A computerized client database is forbidden for security reasons. Almost everything is done by hand.
“The men get blue folders, the women pink,” says Sweetingham. As for the annual fee, Sweetingham reckons “the price is indicative of our clients’ commitment to find the right person and settle into a relationship; they’re individuals who wouldn’t think twice about paying even more to an executive headhunter to locate the right job candidate.”
Our interview begins over fresh-brewed coffee served in a stylish porcelain cup. Sweetingham’s 31-year-old daughter Claire, who holds a degree in biochemistry, is in charge and she’s not wearing a lab coat. Her mother’s dress is designer black, the scarf burgundy and her eyes, a warm sapphire.
“We can’t deliver chemistry,” Sweetingham says. “We offer fate and chance. We stage, we don’t script.”
She says due diligence is paramount. Potential clients are screened before sitting down for the first of two meetings to discuss demographics and why previous relationships ended in emotional disaster. Sweetingham says the No. 1 reason for heartbreak among the rich is a couple’s failure to grasp each other’s lifestyle.
“Wealthy single people today between the ages of 25 and 40 are gypsies who live nomadic lifestyles,” Sweetingham says of her core clientele.
“For them, the most important thing is to meet someone who understands that lifestyle. What they tell me is they’d rather be on their own than with the wrong person. These are people whose lives consist of departure lounges, private planes and hotel rooms.”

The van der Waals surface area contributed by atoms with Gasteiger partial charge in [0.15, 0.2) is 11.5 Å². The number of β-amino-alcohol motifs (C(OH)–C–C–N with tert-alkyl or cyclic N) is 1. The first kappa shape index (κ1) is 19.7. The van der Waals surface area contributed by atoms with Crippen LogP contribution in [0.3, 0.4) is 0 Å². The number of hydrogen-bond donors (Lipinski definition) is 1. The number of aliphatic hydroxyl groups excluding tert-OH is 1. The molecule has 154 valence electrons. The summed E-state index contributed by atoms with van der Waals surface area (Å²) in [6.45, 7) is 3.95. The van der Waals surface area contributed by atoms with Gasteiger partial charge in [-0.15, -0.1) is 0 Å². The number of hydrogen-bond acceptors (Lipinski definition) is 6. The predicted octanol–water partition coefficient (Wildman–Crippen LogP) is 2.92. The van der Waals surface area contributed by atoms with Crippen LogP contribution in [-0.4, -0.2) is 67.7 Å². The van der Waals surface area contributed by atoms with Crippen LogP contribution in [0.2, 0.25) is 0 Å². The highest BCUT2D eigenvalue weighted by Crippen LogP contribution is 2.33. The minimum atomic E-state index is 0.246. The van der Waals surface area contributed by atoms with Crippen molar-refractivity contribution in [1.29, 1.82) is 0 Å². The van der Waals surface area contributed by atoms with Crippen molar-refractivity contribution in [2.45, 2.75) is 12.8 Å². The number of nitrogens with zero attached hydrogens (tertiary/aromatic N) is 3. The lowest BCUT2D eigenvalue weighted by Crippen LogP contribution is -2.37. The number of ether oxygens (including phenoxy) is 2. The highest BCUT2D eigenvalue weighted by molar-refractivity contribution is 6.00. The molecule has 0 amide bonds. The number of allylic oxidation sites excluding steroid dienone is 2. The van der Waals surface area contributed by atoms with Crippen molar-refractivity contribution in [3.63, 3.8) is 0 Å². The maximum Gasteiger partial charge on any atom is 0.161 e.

All of them have one thing in common. “They want to find a partner with whom they can create a legacy,” she says. “Everyone wants a real legacy.”
Sweetingham says accomplishing that task is almost a science and that her clients find the experience a therapeutic adventure. “I know if a client is for us within the first five minutes.”
Video conferences and meetings outside the U.K. are available for those who can’t make it to Mayfair. Pink and blue folders in hand, the Sweetinghams deal their hand. “The man always makes the first call and the first date is always over dinner,” Virginia says.
“Then nature takes over,” Claire adds. “We do a debrief on how both clients felt about their date. I can pinpoint the right client-to-client chemistry by the third or fourth date.”
The Sweetinghams say the biggest change in their lonely- hearts business over the past two decades is the growth of the firm’s international clients and their transient lifestyles.
“We have more demand than we can cater for, though most people over 50 still don’t get what we do,” Claire says. “Wealthy young people are used to asking for help, so the shame once attached to using a matchmaker doesn’t exist for them.”
Single in Shanghai
Sweetingham’s statistics over the past decade show a 20 percent drop in divorced clients. She calls the figure critical for expanding the Gray & Farrar brand, particularly in Shanghai, a city full of moneyed single men and women and one of the firm’s fastest growing metropolitan markets.
“Fewer than 40 percent of our clients are divorced and the number continues to decline,” Sweetingham says. “The majority of our new clients have always been single and that’s a significant global generational statement.”
“Women who have it all are willing to give up their success tomorrow for a family,” Claire insists. “The men tell me that their expensive toys are no longer an exemplar of success. Our clients want a home.”
To contact the writer on the story: A. Craig Copetas in London at firstname.lastname@example.org.
To contact the editor responsible for this story: Manuela Hoelterhoff at email@example.com.